An egret nesting colony is a nursery, a neighborhood, and a battleground all in one

Egrets are beautiful, especially in their breeding plumage, when they sport long curved plumes and dramatically colored faces.

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Great Egret displaying breeding plumes and a green face.

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Snowy Egret with similar plumes and a red face.

Those breeding plumes are so beautiful that demand for them—for decorating women’s hats—almost drove egrets to extinction, and concern for the heavily persecuted egrets is what gave rise to the bird conservation movement in the early 20th century.

Egrets earn those luscious plumes. Before they get to be adults in breeding plumage, egrets must survive a cutthroat childhood in considerably less impressive dress.

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Yikes, THAT’S what our chicks look like??

Egrets nest in colonies, often with several species together. The breeding colony I have been visiting is populated by Snowy Egrets, Great Egrets, and a few Black-crowned Night Herons. The nests are large, tangled messes of sticks high in trees that serve as a platform on which to incubate the eggs and raise the chicks. They’re not exactly the works of art that some birds make of their nests, but they seem to work for the egrets.

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Great Egret selecting a stick for the nest.

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Snowy Egret.

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Snowy Egret flying the stick to the nest.

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Black-crowned Night Herons building the nest.

The nests are built very close together, but not because egrets enjoy each other’s company. The colony resounds with angry cries as neighbors land too close for each others’ comfort and must be chased away.

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Two Snowy Egret nests very close together.

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An aggressive display toward someone who got too close to the nest.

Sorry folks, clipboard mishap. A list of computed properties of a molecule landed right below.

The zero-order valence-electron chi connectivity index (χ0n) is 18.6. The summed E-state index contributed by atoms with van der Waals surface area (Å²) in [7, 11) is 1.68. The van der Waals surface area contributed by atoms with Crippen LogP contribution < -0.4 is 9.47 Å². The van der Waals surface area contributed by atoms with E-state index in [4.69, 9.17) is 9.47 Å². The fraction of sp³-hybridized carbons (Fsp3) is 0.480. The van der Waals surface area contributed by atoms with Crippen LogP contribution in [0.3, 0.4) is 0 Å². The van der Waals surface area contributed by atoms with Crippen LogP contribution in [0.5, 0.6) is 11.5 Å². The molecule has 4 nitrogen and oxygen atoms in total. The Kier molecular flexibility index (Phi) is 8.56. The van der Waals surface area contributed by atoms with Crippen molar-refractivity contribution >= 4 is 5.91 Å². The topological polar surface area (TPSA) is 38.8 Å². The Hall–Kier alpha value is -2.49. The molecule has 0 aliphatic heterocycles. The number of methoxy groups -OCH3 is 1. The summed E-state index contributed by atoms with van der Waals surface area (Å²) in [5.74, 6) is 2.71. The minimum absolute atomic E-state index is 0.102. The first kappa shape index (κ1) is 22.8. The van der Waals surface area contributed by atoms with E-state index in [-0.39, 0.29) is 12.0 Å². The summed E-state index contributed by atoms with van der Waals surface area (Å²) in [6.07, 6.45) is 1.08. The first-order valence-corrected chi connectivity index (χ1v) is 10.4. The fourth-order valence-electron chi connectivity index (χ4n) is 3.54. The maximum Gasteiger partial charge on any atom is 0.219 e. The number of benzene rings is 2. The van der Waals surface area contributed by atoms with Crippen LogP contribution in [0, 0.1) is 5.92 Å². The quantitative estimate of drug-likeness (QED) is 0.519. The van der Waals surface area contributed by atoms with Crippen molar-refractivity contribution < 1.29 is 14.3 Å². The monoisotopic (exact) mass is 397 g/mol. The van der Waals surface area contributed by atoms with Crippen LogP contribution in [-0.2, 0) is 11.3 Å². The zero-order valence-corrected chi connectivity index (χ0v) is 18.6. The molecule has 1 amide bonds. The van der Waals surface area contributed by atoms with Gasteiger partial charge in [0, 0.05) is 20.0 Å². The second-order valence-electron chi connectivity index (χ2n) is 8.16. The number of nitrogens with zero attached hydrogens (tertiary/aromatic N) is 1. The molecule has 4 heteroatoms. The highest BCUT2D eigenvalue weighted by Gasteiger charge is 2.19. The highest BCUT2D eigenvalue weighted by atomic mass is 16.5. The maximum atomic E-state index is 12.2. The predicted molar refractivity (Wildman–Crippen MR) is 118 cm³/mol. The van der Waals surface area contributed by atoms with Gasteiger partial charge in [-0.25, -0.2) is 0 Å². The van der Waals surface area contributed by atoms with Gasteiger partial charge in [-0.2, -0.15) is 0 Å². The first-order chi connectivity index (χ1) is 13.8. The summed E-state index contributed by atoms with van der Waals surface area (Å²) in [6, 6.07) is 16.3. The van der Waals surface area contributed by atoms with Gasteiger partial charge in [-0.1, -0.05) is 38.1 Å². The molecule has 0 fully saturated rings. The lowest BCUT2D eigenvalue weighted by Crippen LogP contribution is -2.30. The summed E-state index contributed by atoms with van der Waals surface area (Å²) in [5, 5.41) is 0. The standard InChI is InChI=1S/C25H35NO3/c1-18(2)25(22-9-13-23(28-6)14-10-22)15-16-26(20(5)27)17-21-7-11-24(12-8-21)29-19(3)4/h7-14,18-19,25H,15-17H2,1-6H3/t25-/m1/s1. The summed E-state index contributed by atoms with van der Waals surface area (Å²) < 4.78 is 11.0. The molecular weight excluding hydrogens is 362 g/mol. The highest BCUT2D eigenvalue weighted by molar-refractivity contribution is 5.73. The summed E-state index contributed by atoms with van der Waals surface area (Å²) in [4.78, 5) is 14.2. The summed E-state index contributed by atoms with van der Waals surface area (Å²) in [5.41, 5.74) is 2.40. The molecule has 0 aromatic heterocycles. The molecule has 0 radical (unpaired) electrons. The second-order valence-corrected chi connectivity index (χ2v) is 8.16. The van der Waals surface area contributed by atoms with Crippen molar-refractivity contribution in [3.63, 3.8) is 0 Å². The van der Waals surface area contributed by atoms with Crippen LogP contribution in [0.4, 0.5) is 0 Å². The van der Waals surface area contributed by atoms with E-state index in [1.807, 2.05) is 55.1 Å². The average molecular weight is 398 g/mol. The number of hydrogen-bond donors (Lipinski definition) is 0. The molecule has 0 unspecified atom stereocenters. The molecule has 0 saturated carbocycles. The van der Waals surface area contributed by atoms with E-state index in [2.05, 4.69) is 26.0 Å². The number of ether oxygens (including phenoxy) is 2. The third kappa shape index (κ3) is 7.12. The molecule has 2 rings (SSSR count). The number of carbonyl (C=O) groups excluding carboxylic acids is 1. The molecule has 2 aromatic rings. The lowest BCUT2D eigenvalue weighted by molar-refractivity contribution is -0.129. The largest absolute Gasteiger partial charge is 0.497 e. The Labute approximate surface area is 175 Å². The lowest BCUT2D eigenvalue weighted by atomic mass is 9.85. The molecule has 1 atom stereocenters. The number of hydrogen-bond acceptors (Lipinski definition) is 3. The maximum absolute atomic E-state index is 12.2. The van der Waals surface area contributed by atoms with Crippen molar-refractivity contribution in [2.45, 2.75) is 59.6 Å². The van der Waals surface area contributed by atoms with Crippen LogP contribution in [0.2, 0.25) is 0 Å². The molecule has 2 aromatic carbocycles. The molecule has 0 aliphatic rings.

Why do they nest so close together, if they don’t like each other? Probably to reduce depredation of the nest. The more egrets in an area, the more watchful eyes on the lookout and the more sharp bills for defense. Too, local predators may get “swamped” by the sheer number of egret chicks in a colony, and simply be too full to eat very many of them.

The egrets may not like their neighbors, but they cooperate with their mates to build the nest and incubate the eggs. Sometimes when one parent comes to take over incubation duty from their mate, they present their mate with a stick.

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Egret eggshell.

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She’ll definitely let me incubate when she sees this stick!

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Aww.

So at least the birds are friendly within their families, yes?

No.

The first few weeks of an egret chick’s life are its most dangerous. This is true for all birds, but not all birds need to worry about their siblings as much as they do about predators. Egret chicks may be killed by their nestmates, and the parents will not stop it.

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Great Egret with young chicks squabbling.

In fact, the parents rig the game. Birds can only lay about one egg per day, but they can control when they begin incubating the eggs. Eggs don’t really start developing until incubation starts. This allows birds to control whether the eggs all hatch on the same day (synchronously), or on different days (asynchronously): to get synchronous hatching, wait to incubate until all eggs are laid. To get asynchronous hatching, start incubating before all eggs are laid, giving some eggs a head start.

Egrets have asynchronous hatching. This means that the oldest chick will be bigger and more developed than its second sibling, the second will likewise be bigger than the third, and so on. Bigger chicks are better able to compete for food, especially since egrets often don’t deliver food directly to a specific chick, but simply drop it in the nest and let the chicks fight over it.

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If you are a third- or fourth-hatching chick, you are coming into the world with a huge disadvantage. You are physically smaller than your siblings and slower at eating. When siblicide occurs, and it often does, it is these smaller siblings that are killed.

Why do parents allow this brutality? Why not break up nestling fights, or incubate so that all of the chicks are the same size, or not lay that third or fourth egg at all?

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Are you questioning my parenting skills?

The reason is that, cruel as it seems, this is an adaptive strategy. The parents do not know what kind of conditions they will have in any given breeding season. It might be a great season, teeming with easily-caught fish and low on predators, when even those shrimpy fourth-hatched chicks will survive. It might be a season high in predators, when eggs or chicks will be eaten, so that having a spare egg or chick will be necessary. One egg might even turn out to be infertile, again necessitating an extra egg for insurance. In all of these cases, a large clutch size is a good idea.